The Chief Executive of TSB has apologised for its four- day banking meltdown. CEO Paul Pester said he was “deeply sorry” for TSB’s recent embarrassing IT debacle which stopped users from accessing bank accounts and using payment systems by taking down it’s
mobile app and online banking service.
“This isn’t the level of service we pride ourselves on providing and isn’t what our customers
have come to expect from TSB, and for that, I’m deeply sorry,” he said.
Mr Pester had previously assured TSB customers via Twitter that the problems would be resolved in a matter of hours. The bank also suffered a data breach during which over 400
customers were shown details of other customer accounts while attempting to access their own.
The effect of TSB’s online fiasco was felt by some 1.9 million customers who were locked
out of their accounts, including those with both businesses and personal accounts with the
bank. Employers nationwide were unable to pay their workers and suppliers while others
were prevented from paying for necessities such as rent, bills and groceries, with many payment cards declined at checkouts.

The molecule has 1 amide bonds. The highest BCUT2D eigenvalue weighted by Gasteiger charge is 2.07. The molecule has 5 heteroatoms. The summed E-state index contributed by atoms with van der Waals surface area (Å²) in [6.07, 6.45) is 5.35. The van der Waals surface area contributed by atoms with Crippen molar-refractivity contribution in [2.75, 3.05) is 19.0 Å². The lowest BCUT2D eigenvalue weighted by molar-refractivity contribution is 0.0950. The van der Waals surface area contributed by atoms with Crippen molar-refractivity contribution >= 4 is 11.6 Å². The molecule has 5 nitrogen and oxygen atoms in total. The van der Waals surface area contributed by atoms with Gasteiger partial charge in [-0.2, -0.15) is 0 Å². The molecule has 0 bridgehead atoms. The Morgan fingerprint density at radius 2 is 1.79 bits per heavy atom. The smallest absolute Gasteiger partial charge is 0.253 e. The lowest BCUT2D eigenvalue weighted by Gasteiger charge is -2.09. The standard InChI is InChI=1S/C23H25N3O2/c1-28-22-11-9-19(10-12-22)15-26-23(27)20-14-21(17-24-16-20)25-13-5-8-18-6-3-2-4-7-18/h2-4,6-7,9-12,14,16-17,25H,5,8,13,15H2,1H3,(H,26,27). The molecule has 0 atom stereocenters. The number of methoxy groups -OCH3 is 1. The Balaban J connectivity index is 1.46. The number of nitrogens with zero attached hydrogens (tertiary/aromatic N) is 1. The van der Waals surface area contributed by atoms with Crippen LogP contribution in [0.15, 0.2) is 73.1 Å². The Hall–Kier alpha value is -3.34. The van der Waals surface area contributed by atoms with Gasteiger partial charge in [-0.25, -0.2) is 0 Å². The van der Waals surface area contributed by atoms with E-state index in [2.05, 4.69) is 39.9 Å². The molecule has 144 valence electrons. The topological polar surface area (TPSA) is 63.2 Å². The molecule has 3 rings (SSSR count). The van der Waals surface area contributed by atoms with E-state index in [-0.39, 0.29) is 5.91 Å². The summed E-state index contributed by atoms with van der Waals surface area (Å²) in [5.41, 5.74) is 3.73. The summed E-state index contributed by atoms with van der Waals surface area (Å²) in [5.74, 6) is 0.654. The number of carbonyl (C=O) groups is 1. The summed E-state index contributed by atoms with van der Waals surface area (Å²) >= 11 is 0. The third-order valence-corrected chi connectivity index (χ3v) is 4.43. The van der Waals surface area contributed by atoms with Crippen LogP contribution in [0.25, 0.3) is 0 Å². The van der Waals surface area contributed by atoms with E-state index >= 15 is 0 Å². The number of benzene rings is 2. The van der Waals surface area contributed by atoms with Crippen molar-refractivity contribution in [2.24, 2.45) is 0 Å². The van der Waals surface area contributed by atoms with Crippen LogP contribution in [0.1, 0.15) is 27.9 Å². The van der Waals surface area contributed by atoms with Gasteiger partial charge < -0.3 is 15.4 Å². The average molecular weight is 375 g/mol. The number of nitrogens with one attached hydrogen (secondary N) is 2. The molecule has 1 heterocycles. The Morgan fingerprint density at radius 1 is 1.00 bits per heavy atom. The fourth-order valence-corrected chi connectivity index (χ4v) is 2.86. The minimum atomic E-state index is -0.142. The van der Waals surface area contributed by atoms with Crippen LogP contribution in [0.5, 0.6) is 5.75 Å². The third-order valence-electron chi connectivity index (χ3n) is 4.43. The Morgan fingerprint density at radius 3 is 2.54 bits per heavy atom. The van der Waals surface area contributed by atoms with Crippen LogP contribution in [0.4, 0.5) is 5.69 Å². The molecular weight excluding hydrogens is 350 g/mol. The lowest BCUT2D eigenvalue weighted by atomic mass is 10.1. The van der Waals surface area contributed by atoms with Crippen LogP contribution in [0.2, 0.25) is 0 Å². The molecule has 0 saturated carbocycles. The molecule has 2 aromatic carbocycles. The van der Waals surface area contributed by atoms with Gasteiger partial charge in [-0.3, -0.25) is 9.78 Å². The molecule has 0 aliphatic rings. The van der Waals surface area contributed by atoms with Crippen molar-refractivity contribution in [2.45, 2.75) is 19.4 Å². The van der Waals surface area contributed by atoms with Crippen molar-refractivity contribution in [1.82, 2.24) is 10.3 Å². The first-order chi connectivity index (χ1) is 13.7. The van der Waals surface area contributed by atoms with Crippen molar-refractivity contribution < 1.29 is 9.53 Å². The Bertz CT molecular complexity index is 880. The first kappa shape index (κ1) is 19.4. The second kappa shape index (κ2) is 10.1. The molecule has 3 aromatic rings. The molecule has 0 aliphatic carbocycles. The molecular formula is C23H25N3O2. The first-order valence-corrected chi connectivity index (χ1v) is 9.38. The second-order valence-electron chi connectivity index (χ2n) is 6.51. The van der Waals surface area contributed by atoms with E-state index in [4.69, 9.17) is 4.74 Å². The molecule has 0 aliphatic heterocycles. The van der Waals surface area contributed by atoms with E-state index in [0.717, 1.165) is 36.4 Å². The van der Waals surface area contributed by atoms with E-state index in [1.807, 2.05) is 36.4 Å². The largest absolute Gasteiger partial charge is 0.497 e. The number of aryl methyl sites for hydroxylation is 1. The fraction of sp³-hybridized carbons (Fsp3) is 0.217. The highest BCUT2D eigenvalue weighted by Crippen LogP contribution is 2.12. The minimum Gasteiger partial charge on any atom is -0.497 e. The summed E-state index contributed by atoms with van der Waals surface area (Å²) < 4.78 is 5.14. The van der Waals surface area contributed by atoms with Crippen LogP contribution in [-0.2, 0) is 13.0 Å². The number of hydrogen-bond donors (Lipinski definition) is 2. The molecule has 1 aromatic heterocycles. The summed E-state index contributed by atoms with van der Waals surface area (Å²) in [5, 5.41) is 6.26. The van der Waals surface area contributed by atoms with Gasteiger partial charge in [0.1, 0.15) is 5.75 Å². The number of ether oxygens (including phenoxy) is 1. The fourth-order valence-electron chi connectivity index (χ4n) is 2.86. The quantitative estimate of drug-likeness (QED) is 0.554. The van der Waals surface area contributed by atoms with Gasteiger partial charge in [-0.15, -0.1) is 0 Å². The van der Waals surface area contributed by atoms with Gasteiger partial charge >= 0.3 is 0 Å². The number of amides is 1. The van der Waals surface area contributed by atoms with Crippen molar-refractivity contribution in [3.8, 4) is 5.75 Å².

Customers took to Twitter to voice their complaints, and are now demanding compensation, after unsatisfactory responses from the bank, and with some threatening to leave TSB once the system is up and running. The Chair of Parliament’s Treasury
Committee, Nicky Morgan MP, wrote into Mr Pester demanding answers for the system failure and compensation for TSB customers:
“Warm words and platitudes will not suffice. TSB customers deserve to know what has
happened when normal services will resume, and how they can be expected to be compensated,” she wrote.
The reason behind the commotion is the split of TSB from Lloyds Banking Group in 2013.
TSB had since begun to develop its platform despite still being owned by Lloyds, but the recent move to its new Spanish owner, Banco Sabadell, has meant a complete IT migration which is the source of its technical glitches.